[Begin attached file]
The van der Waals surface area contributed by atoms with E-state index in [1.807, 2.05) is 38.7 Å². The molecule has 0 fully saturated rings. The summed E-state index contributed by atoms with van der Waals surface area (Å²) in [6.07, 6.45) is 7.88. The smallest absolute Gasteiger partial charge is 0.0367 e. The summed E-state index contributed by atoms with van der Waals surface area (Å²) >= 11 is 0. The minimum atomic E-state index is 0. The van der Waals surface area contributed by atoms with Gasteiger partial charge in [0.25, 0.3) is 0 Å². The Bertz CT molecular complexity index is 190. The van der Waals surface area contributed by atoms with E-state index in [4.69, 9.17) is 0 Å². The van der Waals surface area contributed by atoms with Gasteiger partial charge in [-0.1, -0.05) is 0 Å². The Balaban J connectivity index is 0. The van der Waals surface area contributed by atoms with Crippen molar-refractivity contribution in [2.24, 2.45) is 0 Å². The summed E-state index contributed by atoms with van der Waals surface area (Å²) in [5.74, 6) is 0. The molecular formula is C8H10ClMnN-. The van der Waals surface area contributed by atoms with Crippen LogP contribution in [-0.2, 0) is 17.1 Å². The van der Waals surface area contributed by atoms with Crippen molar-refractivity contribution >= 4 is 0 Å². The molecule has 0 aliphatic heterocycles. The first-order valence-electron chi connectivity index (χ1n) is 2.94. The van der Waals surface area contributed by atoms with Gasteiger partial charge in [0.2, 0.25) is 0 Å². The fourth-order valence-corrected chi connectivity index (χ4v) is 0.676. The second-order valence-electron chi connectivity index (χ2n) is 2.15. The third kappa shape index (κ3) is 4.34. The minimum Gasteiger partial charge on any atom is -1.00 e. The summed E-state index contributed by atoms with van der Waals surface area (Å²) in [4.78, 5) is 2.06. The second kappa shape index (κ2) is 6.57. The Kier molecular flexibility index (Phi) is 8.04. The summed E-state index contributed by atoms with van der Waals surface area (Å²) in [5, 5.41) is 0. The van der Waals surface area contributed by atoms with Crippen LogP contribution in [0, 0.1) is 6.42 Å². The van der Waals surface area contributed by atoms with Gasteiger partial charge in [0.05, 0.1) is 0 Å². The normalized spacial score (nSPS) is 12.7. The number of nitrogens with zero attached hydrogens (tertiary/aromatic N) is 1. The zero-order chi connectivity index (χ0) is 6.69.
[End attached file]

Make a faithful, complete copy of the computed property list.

The van der Waals surface area contributed by atoms with E-state index in [1.807, 2.05) is 38.7 Å². The molecule has 0 fully saturated rings. The summed E-state index contributed by atoms with van der Waals surface area (Å²) in [6.07, 6.45) is 7.88. The smallest absolute Gasteiger partial charge is 0.0367 e. The summed E-state index contributed by atoms with van der Waals surface area (Å²) >= 11 is 0. The minimum atomic E-state index is 0. The van der Waals surface area contributed by atoms with Gasteiger partial charge in [0.25, 0.3) is 0 Å². The Bertz CT molecular complexity index is 190. The van der Waals surface area contributed by atoms with E-state index in [4.69, 9.17) is 0 Å². The van der Waals surface area contributed by atoms with Gasteiger partial charge in [-0.1, -0.05) is 0 Å². The Balaban J connectivity index is 0. The van der Waals surface area contributed by atoms with Crippen molar-refractivity contribution in [2.24, 2.45) is 0 Å². The summed E-state index contributed by atoms with van der Waals surface area (Å²) in [5.74, 6) is 0. The molecular formula is C8H10ClMnN-. The van der Waals surface area contributed by atoms with Crippen LogP contribution in [-0.2, 0) is 17.1 Å². The van der Waals surface area contributed by atoms with Crippen molar-refractivity contribution >= 4 is 0 Å². The molecule has 0 aliphatic heterocycles. The first-order valence-electron chi connectivity index (χ1n) is 2.94. The van der Waals surface area contributed by atoms with Gasteiger partial charge in [0.2, 0.25) is 0 Å². The fourth-order valence-corrected chi connectivity index (χ4v) is 0.676. The second-order valence-electron chi connectivity index (χ2n) is 2.15. The third kappa shape index (κ3) is 4.34. The minimum Gasteiger partial charge on any atom is -1.00 e. The summed E-state index contributed by atoms with van der Waals surface area (Å²) in [4.78, 5) is 2.06. The second kappa shape index (κ2) is 6.57. The Kier molecular flexibility index (Phi) is 8.04. The summed E-state index contributed by atoms with van der Waals surface area (Å²) in [5, 5.41) is 0. The van der Waals surface area contributed by atoms with Crippen LogP contribution in [0, 0.1) is 6.42 Å². The van der Waals surface area contributed by atoms with Gasteiger partial charge in [0.05, 0.1) is 0 Å². The normalized spacial score (nSPS) is 12.7. The number of nitrogens with zero attached hydrogens (tertiary/aromatic N) is 1. The zero-order chi connectivity index (χ0) is 6.69.